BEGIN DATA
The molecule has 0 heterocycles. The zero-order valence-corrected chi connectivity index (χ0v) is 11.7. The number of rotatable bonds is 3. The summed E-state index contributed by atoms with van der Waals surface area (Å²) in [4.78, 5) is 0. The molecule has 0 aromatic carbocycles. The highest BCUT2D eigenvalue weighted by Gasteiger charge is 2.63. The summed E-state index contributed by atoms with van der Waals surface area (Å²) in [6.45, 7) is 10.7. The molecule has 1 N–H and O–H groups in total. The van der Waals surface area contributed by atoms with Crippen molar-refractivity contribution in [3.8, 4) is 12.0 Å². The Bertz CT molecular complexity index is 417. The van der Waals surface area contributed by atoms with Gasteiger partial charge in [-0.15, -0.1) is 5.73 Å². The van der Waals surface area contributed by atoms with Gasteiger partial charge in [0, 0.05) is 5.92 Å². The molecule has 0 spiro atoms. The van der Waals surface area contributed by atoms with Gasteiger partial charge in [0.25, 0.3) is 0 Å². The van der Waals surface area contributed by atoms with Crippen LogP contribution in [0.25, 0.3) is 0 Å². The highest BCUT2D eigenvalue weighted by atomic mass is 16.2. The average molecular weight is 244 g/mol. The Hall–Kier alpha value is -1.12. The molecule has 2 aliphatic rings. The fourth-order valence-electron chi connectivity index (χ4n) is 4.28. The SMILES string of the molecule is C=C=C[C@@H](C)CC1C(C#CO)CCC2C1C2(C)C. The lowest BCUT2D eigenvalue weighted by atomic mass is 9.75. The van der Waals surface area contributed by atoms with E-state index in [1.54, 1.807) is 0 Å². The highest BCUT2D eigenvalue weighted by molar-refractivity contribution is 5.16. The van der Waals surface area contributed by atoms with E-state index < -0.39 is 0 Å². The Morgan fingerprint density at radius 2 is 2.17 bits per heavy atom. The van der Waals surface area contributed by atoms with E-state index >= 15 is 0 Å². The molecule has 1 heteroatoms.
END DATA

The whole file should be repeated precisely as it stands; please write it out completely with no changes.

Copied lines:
The molecule has 0 heterocycles. The zero-order valence-corrected chi connectivity index (χ0v) is 11.7. The number of rotatable bonds is 3. The summed E-state index contributed by atoms with van der Waals surface area (Å²) in [4.78, 5) is 0. The molecule has 0 aromatic carbocycles. The highest BCUT2D eigenvalue weighted by Gasteiger charge is 2.63. The summed E-state index contributed by atoms with van der Waals surface area (Å²) in [6.45, 7) is 10.7. The molecule has 1 N–H and O–H groups in total. The van der Waals surface area contributed by atoms with Crippen molar-refractivity contribution in [3.8, 4) is 12.0 Å². The Bertz CT molecular complexity index is 417. The van der Waals surface area contributed by atoms with Gasteiger partial charge in [-0.15, -0.1) is 5.73 Å². The van der Waals surface area contributed by atoms with Gasteiger partial charge in [0, 0.05) is 5.92 Å². The molecule has 0 spiro atoms. The van der Waals surface area contributed by atoms with Gasteiger partial charge in [0.25, 0.3) is 0 Å². The van der Waals surface area contributed by atoms with Crippen LogP contribution in [0.25, 0.3) is 0 Å². The highest BCUT2D eigenvalue weighted by atomic mass is 16.2. The average molecular weight is 244 g/mol. The Hall–Kier alpha value is -1.12. The molecule has 2 aliphatic rings. The fourth-order valence-electron chi connectivity index (χ4n) is 4.28. The SMILES string of the molecule is C=C=C[C@@H](C)CC1C(C#CO)CCC2C1C2(C)C. The lowest BCUT2D eigenvalue weighted by atomic mass is 9.75. The van der Waals surface area contributed by atoms with E-state index in [1.54, 1.807) is 0 Å². The highest BCUT2D eigenvalue weighted by molar-refractivity contribution is 5.16. The van der Waals surface area contributed by atoms with E-state index < -0.39 is 0 Å². The Morgan fingerprint density at radius 2 is 2.17 bits per heavy atom. The van der Waals surface area contributed by atoms with E-state index >= 15 is 0 Å². The molecule has 1 heteroatoms.